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Pakistan Frets Over Femme Fatales

Female suicide bombers creating havoc for Pakistani government

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Female suicide bombers are relatively new in South Asia. The first known suicide bombing by a female anywhere in the world came in 1985 when a 16-year- old girl, Khyadali Sana, drove an explosive-laden truck into an Israeli Defense Force convoy and killed two soldiers. 

Since then, women have driven bomb-laden vehicles, carried bomber bags, and strapped huge explosives and metal implements on their bodies in Lebanon, Sri Lanka, Chechnya, Israel, Turkey, Somalia and last but not the least, in Pakistan. Organizations worldwide which have publicized their use of female bombers include the Liberation Tigers of Tamil Eelam (LTTE), the Syrian Socialist National Party (SSNP), the Kurdistan Workers Party (PKK), Chechen rebels, Al Aqsa Martyrs, Palestinian Islamic Jihad (PIJ), and, most recently, Hamas. 

While the SSNP has the distinction of deploying the first ever female suicide bomber, the LTTE became the world's foremost suicide bombers and proved the tactic to be so unnerving and effective that their methods and killing innovations were studied and copied, most notably in the Middle East. The LTTE has committed the most attacks, close to 200, using female bombers in 40 percent of cases. The largest number killed (170) was in Moscow in October 2002 when Chechen rebels, including a high proportion of women, held hostages in a theater, eventually leading to a futile rescue operation in which 129 captives and 41 rebels were killed. Palestinian suicide bombers have carried out the largest number of attacks in the recent years. 

The youngest female bomber so far is 16-year old Khyadali Sana (who detonated herself in 1985), followed by 17-year old Laila Kaplan, (who had blew herself up in 1996). The oldest female suicide bomber was 37-year old Shagir Karima Mahmud in 1987. The first LTTE female suicide bomber was Dhanu, who killed Indian Prime Minister Rajiv Gandhi in May 1991. The only pregnant female suicide bomber was from the Kurdistan Workers Party, killing six Turkish soldiers in June 1996. Her name remains unknown. The first Russian "Black Widow" was Hawa Barayev, who acted on behalf of the Chechen rebels in June 2000 and killed 27 Russian Special Forces soldiers by exploding her suicide vest.

The first female bomber in Israel, representing the al-Aqsa Martyrs' Brigade, was Wafa Idris, a paramedic who exploded herself in January 2002, killing an 81-year-old man and injuring over 100. The first female bomber who acted on behalf of the Palestinian Islamic Jehad was a 19-year-old student, Hiba Daraghmeh, who detonated herself in a shopping mall, killing three people. The first female Hamas bomber was 22-year-old Reem al-Reyashi, who blew herself up and killed four Israeli soldiers at an army checkpoint on January 14, 2004.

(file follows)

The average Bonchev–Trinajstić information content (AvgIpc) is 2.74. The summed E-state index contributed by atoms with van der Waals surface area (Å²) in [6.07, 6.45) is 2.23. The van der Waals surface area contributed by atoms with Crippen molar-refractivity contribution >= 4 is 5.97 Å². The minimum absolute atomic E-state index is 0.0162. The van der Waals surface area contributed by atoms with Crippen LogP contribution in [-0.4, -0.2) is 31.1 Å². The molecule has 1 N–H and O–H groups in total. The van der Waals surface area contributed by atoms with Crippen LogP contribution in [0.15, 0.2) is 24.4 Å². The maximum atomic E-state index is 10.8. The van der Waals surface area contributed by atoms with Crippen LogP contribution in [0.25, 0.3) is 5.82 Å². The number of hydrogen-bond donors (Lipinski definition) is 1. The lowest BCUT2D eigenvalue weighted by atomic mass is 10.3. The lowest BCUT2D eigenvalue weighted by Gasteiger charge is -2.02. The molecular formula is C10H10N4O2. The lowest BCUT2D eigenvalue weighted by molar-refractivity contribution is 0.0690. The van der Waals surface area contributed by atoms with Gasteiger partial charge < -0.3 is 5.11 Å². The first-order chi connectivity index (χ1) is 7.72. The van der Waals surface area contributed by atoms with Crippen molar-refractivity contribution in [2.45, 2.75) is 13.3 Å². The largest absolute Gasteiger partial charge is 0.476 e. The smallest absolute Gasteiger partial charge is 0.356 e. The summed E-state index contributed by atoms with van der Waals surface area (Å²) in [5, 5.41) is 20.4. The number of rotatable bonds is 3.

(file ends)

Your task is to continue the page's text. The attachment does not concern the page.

Reem was a mother who left behind a husband, a three-year-old son and one-year-old daughter. On June 11, 2011, a veiled female bomber detonated herself at the official residence of the country's Interior Minister Abdi Shakur Sheikh Hassan in Mogadishu, killing him on the spot. It is believed that the suicide attack could have been a retaliatory act by al-Shabaab insurgents in the wake of a sustained government push against them. 

The first incident of suicide bombing carried out by a female in Afghanistan happened on June 21, 2010 in Kunar province, killing two American soldiers. The first suicide attack by a female bomber in Pakistan was carried out on December 24, 2010 at an aid distribution center of the United Nations World Food Program in Khar area of Bajaur Agency in the Federally Administered Tribal Areas, killing 47 people. 

The second attack was carried out on June 25, 2011 when a husband and wife team, said to be Uzbeks, attacked a police station in the Dera Ismail Khan City of Khyber Pakhtoonkhawa, killing seven policemen and a tea boy. The TTP had claimed responsibility for the attack, saying it was carried out to avenge the May 2, 2011 killing of Osama bin Laden. 

The use of female suicide bombers by Taliban extremists has prompted the Pakistan media to demand that all suspected veil-clad women should be searched without exception. Pakistani English newspaper Daily Times stated in its August 13 editorial:

 
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